Treehouse restaurant

There are many, many things I like about this: http://www.contemporist.com/2008/12/22/the-yellow-treehouse-restaurant-is-finished /
R
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Long walk to the toilets apparently so go easy on the beer ...
Wouldn't work on the other side of the Tasman - mozzies, possums etc
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Umm, didn't you see that there are slots all over the walls? Whizzing from a great height is one of the best things about being a guy.
R
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It is nice, looking like a sliced onion, offset, although the treehouse, itself, seems only to consist of seating as opposed to the cooking as well. Very outdoorsy too.
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http://www.flickr.com/photos/lydiafairy/4421941837 / http://www.flickr.com/photos/82202517@N00/3281898368 / http://www.flickr.com/photos/82202517@N00/3281072219 / http://www.flickr.com/photos/93341549@N00/2307741233
Point taken. Another point is that trees haven't grown in isolation of life, of reality, like heavy winds, ice storms, trees/rocks/etc., that fall on them, and animals that climb up, and swing and live in them.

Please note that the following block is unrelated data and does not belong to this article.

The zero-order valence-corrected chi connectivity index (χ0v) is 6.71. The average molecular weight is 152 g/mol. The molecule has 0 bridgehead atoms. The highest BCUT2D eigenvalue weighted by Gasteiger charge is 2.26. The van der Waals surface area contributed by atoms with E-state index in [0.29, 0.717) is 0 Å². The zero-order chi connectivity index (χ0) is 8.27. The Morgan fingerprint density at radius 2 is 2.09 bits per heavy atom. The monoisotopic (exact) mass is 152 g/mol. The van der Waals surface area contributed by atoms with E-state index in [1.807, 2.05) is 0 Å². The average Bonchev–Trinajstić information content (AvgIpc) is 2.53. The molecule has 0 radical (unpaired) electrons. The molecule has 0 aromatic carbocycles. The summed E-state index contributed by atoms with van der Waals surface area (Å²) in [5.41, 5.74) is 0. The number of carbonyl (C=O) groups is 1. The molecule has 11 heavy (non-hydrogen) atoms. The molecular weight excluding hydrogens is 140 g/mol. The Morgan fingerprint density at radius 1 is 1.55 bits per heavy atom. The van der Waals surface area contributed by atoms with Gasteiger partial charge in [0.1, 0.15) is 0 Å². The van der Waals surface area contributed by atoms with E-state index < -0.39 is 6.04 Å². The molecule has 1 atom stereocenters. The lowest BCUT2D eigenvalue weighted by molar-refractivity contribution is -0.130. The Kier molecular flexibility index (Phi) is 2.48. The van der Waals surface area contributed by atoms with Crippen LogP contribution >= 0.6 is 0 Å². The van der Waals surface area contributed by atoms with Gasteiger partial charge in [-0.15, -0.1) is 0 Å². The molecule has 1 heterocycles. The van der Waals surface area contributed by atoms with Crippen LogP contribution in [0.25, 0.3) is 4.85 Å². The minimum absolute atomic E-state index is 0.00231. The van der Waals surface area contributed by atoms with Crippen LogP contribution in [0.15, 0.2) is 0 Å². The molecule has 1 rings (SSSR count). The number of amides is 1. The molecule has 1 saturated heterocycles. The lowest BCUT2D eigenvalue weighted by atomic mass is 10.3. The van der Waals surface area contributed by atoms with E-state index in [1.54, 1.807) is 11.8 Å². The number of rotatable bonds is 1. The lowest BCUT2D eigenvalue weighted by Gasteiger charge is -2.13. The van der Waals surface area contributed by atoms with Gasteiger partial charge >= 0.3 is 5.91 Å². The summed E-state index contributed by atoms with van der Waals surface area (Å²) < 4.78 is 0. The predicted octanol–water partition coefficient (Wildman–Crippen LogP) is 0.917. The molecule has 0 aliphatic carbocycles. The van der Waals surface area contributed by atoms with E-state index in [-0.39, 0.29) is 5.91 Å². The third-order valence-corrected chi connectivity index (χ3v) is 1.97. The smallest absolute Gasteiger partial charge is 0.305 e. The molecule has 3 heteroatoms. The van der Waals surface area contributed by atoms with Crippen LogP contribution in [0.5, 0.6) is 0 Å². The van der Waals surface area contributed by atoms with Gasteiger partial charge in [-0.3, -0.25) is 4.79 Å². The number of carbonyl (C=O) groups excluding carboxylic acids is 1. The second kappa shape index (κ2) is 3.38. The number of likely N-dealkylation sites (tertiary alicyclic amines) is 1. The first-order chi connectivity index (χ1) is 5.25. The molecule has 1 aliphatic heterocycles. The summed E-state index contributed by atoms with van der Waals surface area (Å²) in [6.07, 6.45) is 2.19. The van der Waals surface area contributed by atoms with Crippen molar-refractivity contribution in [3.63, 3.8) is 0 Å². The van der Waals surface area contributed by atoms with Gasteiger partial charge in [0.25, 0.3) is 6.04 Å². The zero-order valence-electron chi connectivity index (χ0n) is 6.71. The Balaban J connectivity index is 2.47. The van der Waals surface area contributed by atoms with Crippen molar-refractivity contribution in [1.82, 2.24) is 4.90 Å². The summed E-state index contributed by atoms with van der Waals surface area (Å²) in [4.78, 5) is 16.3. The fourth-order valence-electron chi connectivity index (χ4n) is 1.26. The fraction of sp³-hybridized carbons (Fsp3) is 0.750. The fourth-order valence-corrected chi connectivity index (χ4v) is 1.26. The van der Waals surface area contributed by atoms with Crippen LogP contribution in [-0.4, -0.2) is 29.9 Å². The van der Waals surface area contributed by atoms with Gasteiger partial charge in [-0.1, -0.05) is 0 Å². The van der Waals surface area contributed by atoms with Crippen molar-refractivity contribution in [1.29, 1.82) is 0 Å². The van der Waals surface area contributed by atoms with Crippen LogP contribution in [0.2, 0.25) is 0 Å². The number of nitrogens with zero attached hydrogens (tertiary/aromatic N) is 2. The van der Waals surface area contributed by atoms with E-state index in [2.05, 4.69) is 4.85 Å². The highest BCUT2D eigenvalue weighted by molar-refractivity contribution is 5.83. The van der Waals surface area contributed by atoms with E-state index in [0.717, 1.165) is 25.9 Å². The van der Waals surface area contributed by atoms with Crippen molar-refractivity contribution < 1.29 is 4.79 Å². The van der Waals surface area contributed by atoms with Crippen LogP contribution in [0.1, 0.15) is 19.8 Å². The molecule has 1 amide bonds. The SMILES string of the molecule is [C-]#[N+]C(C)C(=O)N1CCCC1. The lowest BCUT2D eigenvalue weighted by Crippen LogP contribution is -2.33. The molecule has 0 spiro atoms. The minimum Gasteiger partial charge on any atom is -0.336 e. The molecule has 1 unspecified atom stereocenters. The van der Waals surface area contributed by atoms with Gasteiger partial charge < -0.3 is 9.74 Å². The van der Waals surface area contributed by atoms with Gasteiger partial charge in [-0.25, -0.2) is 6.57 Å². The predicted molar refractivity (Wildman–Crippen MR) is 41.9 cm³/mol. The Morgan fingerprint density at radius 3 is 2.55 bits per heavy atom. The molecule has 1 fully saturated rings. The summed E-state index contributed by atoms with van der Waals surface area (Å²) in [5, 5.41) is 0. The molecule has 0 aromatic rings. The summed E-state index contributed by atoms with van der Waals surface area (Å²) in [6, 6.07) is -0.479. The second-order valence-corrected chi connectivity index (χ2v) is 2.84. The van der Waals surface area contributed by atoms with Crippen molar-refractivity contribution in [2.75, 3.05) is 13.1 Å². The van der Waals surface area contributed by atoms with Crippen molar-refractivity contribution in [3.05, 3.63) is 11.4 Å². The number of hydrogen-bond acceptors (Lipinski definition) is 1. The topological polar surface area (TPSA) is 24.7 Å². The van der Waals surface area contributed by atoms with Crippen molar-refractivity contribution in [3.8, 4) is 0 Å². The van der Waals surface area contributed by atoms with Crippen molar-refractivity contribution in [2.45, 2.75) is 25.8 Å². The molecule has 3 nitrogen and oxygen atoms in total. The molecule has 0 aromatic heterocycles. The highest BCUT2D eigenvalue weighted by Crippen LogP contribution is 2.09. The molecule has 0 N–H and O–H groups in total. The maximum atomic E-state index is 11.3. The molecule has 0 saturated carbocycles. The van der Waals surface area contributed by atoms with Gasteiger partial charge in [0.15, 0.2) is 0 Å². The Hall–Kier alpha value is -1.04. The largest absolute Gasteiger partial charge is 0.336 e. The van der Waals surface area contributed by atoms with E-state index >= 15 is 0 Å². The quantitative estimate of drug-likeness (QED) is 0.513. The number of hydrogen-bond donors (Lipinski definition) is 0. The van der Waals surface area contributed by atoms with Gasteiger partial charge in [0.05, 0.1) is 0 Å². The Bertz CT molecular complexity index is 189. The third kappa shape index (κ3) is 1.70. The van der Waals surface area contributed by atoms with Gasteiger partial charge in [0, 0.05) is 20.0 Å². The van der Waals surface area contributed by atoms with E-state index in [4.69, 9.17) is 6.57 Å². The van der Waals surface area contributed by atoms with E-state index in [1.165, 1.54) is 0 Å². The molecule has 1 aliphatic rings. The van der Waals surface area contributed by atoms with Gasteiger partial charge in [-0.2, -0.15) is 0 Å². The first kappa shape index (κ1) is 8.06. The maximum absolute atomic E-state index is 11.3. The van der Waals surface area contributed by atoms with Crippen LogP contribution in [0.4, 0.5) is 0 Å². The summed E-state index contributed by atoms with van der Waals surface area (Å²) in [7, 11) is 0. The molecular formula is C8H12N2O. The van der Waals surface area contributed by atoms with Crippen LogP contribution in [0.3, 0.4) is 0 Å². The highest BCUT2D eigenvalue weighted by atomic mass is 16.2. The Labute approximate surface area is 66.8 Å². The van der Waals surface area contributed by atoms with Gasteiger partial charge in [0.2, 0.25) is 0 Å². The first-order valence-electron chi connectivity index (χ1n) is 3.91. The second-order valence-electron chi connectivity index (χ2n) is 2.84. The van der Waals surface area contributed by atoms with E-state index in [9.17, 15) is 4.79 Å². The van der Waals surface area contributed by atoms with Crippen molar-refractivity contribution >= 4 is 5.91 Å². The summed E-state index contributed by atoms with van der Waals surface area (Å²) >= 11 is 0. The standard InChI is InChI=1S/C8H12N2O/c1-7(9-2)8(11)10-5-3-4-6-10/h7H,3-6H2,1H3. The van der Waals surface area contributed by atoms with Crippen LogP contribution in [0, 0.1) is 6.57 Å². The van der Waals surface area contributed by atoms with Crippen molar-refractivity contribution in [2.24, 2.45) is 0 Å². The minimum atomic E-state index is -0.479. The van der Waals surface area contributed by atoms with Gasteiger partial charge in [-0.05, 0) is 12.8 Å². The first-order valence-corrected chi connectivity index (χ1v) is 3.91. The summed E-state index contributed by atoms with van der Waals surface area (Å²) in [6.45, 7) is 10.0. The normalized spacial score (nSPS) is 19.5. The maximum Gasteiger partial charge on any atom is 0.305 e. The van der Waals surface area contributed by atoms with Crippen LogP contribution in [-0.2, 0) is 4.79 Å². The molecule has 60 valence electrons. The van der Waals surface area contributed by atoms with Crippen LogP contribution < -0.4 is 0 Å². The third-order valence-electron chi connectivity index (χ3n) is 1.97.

...and build restaurants in them.

Life is iffy, so do nothing.
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You're good with numbers. Run these through the wetware: How much load does that restaurant add to the tree? What is the estimated weight of the tree by itself? How much does the added load affect the base tree load? Hint: round the final answer to zero.
For extra credit, due to the much more complex calculations, provide a similar estimate of wind loading with and without the treehouse.

A treehouse restaurant has much less impact on the environment than building one from scratch on the ground. In fact the treehouse affects primarily just one tree. But you already know that.
R
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I think, in general, separating the cooking area from the dining area in a restaurant is wise. Particularly when trying to achieve an open feeling to the place and with little control over the wind.